INM says it could take action against former chairman over breach
Independent News & Media (INM) has said it may take action against its former chairman Leslie Buckley and others arising out of the major suspected data breach at the company.
The company has also criticised the Office of the Director of Corporate Enforcement (ODCE) for not telling it sooner about suspicions the data of journalists and former staff and directors was "interrogated" at the direction of Mr Buckley.
The stockmarket-listed firm has blamed the ODCE for a fall in the company's share price since there has been an application to have inspectors appointed to investigate the newspaper publisher. Court documents show INM said there had also been an unusually high volume of trading in the company's shares since the announcement.
In court papers, INM director Dr Len O'Hagan said the IT back-up tapes at the centre of the controversy were "decommissioned and destroyed" weeks before the ODCE alerted the company about the matter.
Following a year-long investigation, ODCE director Ian Drennan last month alleged the magnetic tapes were removed from INM's premises in October 2014 and were "interrogated".
Mr Drennan said the ODCE had found a list of 19 names, including high-profile journalist Brendan O'Connor, believed to have been used during a search of the data. He alleges the operation was directed by Mr Buckley, while invoices associated with it were paid by a company beneficially owned by INM's largest shareholder, Denis O'Brien.
Mr Buckley and Mr O'Brien are close business associates. Mr Buckley, who stepped down last month, has pledged to robustly defend his position, but Mr O'Brien has yet to comment.
The ODCE is seeking the appointment of High Court inspectors to investigate the suspected data breach and other corporate governance issues at INM. But in his affidavit, Dr O'Hagan argues the Data Protection Commissioner is best placed to investigate and that the appointment of inspectors would be "unnecessary and disproportionate".
Dr O'Hagan said INM was "deeply concerned" there might have been improper searches.
"The board will take any steps that may be necessary and appropriate having considered all matters, including if necessary action against its former chairman and/or any other persons involved," he said.
The destruction of the back-up tapes occurred "in the weeks prior" to the ODCE issuing proceedings for the appointment of inspectors. Dr O'Hagan said this was done as part of "housekeeping" ahead of the introduction of GDPR regulations, which impose stringent requirements on organisations to not retain data unnecessarily. Dr O'Hagan said the ODCE had information about the alleged data interrogation for six months, but did not inform INM until March.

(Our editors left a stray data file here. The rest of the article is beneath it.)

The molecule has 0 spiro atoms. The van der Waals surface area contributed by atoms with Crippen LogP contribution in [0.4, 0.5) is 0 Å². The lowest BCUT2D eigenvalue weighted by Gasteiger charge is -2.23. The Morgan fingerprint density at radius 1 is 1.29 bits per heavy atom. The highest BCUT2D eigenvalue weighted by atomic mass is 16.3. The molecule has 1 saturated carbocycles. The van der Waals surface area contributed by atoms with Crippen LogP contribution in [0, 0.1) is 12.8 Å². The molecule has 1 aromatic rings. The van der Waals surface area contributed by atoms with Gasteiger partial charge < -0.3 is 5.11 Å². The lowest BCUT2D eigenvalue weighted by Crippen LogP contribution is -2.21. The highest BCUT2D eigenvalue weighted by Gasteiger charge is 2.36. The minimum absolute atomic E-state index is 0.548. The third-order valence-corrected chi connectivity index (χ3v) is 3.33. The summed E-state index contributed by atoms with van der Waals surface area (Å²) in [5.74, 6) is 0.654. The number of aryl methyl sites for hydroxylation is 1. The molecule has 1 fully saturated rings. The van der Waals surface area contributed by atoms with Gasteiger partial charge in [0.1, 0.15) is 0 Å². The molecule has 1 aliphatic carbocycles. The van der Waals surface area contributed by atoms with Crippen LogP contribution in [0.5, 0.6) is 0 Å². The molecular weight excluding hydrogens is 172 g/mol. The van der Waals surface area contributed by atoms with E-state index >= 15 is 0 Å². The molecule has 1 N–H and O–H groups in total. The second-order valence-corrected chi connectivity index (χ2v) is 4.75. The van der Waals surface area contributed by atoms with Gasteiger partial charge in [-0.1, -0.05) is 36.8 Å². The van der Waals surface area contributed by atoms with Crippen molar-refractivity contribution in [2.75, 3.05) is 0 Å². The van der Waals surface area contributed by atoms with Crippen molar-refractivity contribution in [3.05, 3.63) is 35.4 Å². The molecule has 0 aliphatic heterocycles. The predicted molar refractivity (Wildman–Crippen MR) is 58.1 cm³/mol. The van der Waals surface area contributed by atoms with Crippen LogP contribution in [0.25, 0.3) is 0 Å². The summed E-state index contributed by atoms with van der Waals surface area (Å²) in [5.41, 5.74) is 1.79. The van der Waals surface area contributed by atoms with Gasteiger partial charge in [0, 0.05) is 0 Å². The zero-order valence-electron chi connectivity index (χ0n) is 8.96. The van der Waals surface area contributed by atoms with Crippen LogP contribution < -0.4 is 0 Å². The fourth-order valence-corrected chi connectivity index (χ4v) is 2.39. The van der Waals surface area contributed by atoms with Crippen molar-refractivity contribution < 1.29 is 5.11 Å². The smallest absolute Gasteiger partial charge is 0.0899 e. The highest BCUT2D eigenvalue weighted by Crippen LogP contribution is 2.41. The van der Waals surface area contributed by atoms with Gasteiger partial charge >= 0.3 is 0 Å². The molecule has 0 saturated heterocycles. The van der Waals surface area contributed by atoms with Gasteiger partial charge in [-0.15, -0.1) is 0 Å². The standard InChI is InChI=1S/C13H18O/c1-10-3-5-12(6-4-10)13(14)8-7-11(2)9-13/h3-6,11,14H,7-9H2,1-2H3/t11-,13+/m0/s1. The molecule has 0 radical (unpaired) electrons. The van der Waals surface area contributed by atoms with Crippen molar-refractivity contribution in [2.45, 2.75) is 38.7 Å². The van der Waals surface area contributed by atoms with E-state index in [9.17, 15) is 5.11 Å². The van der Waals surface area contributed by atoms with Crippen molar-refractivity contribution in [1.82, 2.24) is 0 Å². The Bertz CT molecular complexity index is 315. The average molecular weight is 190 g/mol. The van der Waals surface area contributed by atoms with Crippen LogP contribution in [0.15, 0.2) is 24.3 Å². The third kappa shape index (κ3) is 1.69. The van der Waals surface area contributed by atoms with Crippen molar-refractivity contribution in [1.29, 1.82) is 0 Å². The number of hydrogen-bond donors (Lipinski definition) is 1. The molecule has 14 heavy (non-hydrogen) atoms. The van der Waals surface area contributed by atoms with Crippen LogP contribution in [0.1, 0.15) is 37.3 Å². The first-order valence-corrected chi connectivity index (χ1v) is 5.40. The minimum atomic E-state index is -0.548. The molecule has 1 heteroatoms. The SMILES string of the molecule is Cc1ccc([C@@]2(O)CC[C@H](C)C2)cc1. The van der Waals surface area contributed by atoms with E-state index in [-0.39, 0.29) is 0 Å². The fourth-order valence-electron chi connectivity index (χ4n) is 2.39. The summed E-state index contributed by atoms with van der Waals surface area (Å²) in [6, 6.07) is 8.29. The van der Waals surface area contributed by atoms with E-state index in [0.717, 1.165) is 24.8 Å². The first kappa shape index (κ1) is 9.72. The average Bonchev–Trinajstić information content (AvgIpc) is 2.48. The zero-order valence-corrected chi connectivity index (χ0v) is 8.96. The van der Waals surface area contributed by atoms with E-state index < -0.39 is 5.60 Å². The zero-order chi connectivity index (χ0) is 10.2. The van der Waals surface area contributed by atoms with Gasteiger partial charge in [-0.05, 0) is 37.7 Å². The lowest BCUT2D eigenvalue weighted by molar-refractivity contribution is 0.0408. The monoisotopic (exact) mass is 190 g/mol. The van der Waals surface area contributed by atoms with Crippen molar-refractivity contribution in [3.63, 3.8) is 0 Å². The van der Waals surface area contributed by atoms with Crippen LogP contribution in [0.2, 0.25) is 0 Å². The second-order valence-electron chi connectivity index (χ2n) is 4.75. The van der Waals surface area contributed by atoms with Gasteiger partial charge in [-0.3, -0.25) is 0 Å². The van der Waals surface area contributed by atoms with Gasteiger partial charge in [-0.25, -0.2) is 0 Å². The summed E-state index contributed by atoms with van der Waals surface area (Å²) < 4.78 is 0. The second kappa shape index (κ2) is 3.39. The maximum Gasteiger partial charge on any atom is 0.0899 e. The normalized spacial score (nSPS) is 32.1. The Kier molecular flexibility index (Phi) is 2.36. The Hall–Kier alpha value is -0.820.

Had INM known about it, the tapes would have been "ringfenced", he said. It was not clear that the tapes would have contained any useful information as they had been overwritten a number of times in the normal course of business, he added.
Dr O'Hagan said when former INM chief executive Robert Pitt made a protected disclosure to the ODCE in August last year about the suspected data breach, the board sought assurances from Mr Buckley. The then chairman told the board he had been engaged in a "cost reduction exercise" and was seeking information about a contract, with a view to seeing if it could be renegotiated. Dr O'Hagan said INM relied on this reassurance and that it was "unfair" of Mr Drennan to criticise the company "for failing to react properly".
He said Mr Drennan's affidavit appears on its face to cast doubt on Mr Buckley's account. "If it is established that the concerns identified by Mr Drennan in this regard are accurate then it is clear the board was misled by its former chairman," he said.
Meanwhile, Dr O'Hagan said the company was "not asserting" that the sharing of information by Mr Buckley with Mr O'Brien "was in every respect appropriate". However, he said there was "a difference in view" between INM and the ODCE as to the extent of permitted communications between the two men.
The ODCE wants inspectors to investigate if various communications amount to a breach of EU market abuse regulations.
Dr O'Hagan said nominee directors are expected to share information with their nominating shareholder, where this is done in a manner consistent with fiduciary duties and applicable legal and regulatory requirements. He also said there was no suggestion from the ODCE that information was used by Mr O'Brien in dealing in INM securities or for other unlawful purposes.